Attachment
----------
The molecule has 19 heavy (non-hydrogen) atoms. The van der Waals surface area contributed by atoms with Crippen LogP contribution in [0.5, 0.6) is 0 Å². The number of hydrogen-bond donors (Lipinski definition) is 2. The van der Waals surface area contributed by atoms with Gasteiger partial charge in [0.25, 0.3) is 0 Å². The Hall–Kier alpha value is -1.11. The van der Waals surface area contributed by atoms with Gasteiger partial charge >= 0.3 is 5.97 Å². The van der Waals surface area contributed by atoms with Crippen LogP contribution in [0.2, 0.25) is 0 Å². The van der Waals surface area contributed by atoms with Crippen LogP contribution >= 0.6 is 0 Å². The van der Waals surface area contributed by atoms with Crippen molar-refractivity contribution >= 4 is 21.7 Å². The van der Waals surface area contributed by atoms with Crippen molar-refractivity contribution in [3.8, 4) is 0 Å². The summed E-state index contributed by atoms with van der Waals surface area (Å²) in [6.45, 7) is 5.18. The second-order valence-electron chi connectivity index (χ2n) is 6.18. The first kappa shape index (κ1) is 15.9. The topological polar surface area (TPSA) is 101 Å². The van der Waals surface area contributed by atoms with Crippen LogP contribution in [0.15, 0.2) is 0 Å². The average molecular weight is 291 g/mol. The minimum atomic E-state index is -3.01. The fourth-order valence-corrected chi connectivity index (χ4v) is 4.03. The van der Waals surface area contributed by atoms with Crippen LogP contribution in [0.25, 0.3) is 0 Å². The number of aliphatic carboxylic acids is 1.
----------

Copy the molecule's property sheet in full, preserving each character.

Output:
The molecule has 19 heavy (non-hydrogen) atoms. The van der Waals surface area contributed by atoms with Crippen LogP contribution in [0.5, 0.6) is 0 Å². The number of hydrogen-bond donors (Lipinski definition) is 2. The van der Waals surface area contributed by atoms with Gasteiger partial charge in [0.25, 0.3) is 0 Å². The Hall–Kier alpha value is -1.11. The van der Waals surface area contributed by atoms with Gasteiger partial charge >= 0.3 is 5.97 Å². The van der Waals surface area contributed by atoms with Crippen LogP contribution in [0.2, 0.25) is 0 Å². The van der Waals surface area contributed by atoms with Crippen LogP contribution >= 0.6 is 0 Å². The van der Waals surface area contributed by atoms with Crippen molar-refractivity contribution >= 4 is 21.7 Å². The van der Waals surface area contributed by atoms with Crippen molar-refractivity contribution in [3.8, 4) is 0 Å². The summed E-state index contributed by atoms with van der Waals surface area (Å²) in [6.45, 7) is 5.18. The second-order valence-electron chi connectivity index (χ2n) is 6.18. The first kappa shape index (κ1) is 15.9. The topological polar surface area (TPSA) is 101 Å². The van der Waals surface area contributed by atoms with Crippen LogP contribution in [0.15, 0.2) is 0 Å². The average molecular weight is 291 g/mol. The minimum atomic E-state index is -3.01. The fourth-order valence-corrected chi connectivity index (χ4v) is 4.03. The van der Waals surface area contributed by atoms with Crippen LogP contribution in [0.25, 0.3) is 0 Å². The number of aliphatic carboxylic acids is 1.